April 2016


Imagine living on your own plot of land in the Peruvian highlands of Cajamarca, peacefully raising your children on your home-grown potatoes, and milk and cheese from your family's sheep and cow.  That's what Maxima Acuna and her husband were doing until 2011, when officials from a mining company demanded that Acuna leave her land.  She refused – even after armed thugs returned, destroyed her house and beat her and a daughter unconscious.

 For her continued resistance to this illegal attempt to evict her, Acuna was awarded a 2016 Goldman Environmental Prize.  She was one of six grassroots activists from around the world recognized for their exceptional courage and commitment.  Several, like Acuna, are risking their lives to protect our environment. 

Leng Ouch went undercover in Cambodia to document illegal logging, exposing corruption that is robbing communities of their land.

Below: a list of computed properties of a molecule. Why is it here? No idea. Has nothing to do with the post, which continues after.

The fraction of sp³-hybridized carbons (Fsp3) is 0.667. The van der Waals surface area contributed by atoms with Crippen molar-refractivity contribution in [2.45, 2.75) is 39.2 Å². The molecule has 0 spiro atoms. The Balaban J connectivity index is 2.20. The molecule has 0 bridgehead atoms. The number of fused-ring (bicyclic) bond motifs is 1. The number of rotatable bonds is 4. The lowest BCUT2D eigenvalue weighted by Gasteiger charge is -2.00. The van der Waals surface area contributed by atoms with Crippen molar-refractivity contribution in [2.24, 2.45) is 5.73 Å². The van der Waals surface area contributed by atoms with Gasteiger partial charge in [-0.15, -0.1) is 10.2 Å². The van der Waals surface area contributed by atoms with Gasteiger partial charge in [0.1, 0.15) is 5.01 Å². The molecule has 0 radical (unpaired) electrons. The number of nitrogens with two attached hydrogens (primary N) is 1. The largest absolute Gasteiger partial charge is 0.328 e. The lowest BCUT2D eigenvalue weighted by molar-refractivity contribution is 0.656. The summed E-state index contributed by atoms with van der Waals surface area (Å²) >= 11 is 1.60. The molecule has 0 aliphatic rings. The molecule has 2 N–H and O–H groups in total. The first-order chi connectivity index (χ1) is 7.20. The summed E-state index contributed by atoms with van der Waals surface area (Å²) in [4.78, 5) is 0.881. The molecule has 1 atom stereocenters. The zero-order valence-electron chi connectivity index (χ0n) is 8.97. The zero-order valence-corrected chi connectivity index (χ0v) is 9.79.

Destiny Watford defied her Baltimore neighborhood's "we're a dump" self-concept by rallying the community and defeating plans for the nation's largest incinerator less than a mile from her high school. 

Luis Jorge Rivera Herrera, who as a child watched bulldozers tear up his family farm, helped lead a successful campaign to establish a nature reserve in Puerto Rico's Northeast Ecological Corridor. 

uzana Caputova, a public interest lawyer and mother of two, organized a campaign that shut down a toxic waste dump in Slovakia and established case law wit ramifications throughout Europe. 

Edward Loure led a grassroots organization that pioneered an approach giving land titles to indigenous communities in northern Tanzania, protecting native lands from government seizure.

 What a privilege it was to watch these international champions receive their awards and the appreciation of a packed house at San Francisco City Hall on April 18!  I thank Annette Doornbos for making it possible for me to be there.

 When Acuna rose to be honored, she stood before the microphone at barely four-foot-eight to sing her response.  Never believe that height or education or well-heeled connections are the measure of bravery.   Never forget that your own back yard is worth saving.